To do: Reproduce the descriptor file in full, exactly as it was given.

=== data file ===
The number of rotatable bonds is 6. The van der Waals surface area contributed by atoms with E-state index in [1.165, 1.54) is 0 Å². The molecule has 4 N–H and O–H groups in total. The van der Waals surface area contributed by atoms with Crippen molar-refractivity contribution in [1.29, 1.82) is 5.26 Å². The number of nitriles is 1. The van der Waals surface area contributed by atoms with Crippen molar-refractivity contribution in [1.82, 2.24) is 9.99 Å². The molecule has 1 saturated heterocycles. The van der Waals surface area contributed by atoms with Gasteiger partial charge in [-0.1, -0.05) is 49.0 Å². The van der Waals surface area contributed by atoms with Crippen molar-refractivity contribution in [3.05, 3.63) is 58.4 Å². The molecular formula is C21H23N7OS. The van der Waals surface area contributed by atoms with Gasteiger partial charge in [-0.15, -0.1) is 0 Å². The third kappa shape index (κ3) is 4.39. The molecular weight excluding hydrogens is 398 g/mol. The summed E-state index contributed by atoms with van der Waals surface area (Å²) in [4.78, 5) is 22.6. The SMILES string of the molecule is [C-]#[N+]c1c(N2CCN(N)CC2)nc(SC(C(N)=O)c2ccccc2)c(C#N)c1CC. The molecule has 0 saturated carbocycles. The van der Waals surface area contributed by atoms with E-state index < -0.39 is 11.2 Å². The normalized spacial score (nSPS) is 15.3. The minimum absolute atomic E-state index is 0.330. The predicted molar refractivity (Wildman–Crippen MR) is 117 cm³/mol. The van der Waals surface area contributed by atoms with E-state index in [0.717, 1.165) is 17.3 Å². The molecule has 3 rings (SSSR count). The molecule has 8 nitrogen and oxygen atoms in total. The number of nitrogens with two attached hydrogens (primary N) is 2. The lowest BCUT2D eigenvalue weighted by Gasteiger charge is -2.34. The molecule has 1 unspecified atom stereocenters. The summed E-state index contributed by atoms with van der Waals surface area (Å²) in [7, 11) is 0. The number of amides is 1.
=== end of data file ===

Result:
The number of rotatable bonds is 6. The van der Waals surface area contributed by atoms with E-state index in [1.165, 1.54) is 0 Å². The molecule has 4 N–H and O–H groups in total. The van der Waals surface area contributed by atoms with Crippen molar-refractivity contribution in [1.29, 1.82) is 5.26 Å². The number of nitriles is 1. The van der Waals surface area contributed by atoms with Crippen molar-refractivity contribution in [1.82, 2.24) is 9.99 Å². The molecule has 1 saturated heterocycles. The van der Waals surface area contributed by atoms with Gasteiger partial charge in [-0.1, -0.05) is 49.0 Å². The van der Waals surface area contributed by atoms with Crippen molar-refractivity contribution in [3.05, 3.63) is 58.4 Å². The molecular formula is C21H23N7OS. The van der Waals surface area contributed by atoms with Gasteiger partial charge in [-0.15, -0.1) is 0 Å². The third kappa shape index (κ3) is 4.39. The molecular weight excluding hydrogens is 398 g/mol. The summed E-state index contributed by atoms with van der Waals surface area (Å²) in [4.78, 5) is 22.6. The SMILES string of the molecule is [C-]#[N+]c1c(N2CCN(N)CC2)nc(SC(C(N)=O)c2ccccc2)c(C#N)c1CC. The molecule has 0 saturated carbocycles. The van der Waals surface area contributed by atoms with E-state index < -0.39 is 11.2 Å². The normalized spacial score (nSPS) is 15.3. The minimum absolute atomic E-state index is 0.330. The predicted molar refractivity (Wildman–Crippen MR) is 117 cm³/mol. The van der Waals surface area contributed by atoms with E-state index in [0.717, 1.165) is 17.3 Å². The molecule has 3 rings (SSSR count). The molecule has 8 nitrogen and oxygen atoms in total. The number of nitrogens with two attached hydrogens (primary N) is 2. The lowest BCUT2D eigenvalue weighted by Gasteiger charge is -2.34. The molecule has 1 unspecified atom stereocenters. The summed E-state index contributed by atoms with van der Waals surface area (Å²) in [7, 11) is 0. The number of amides is 1.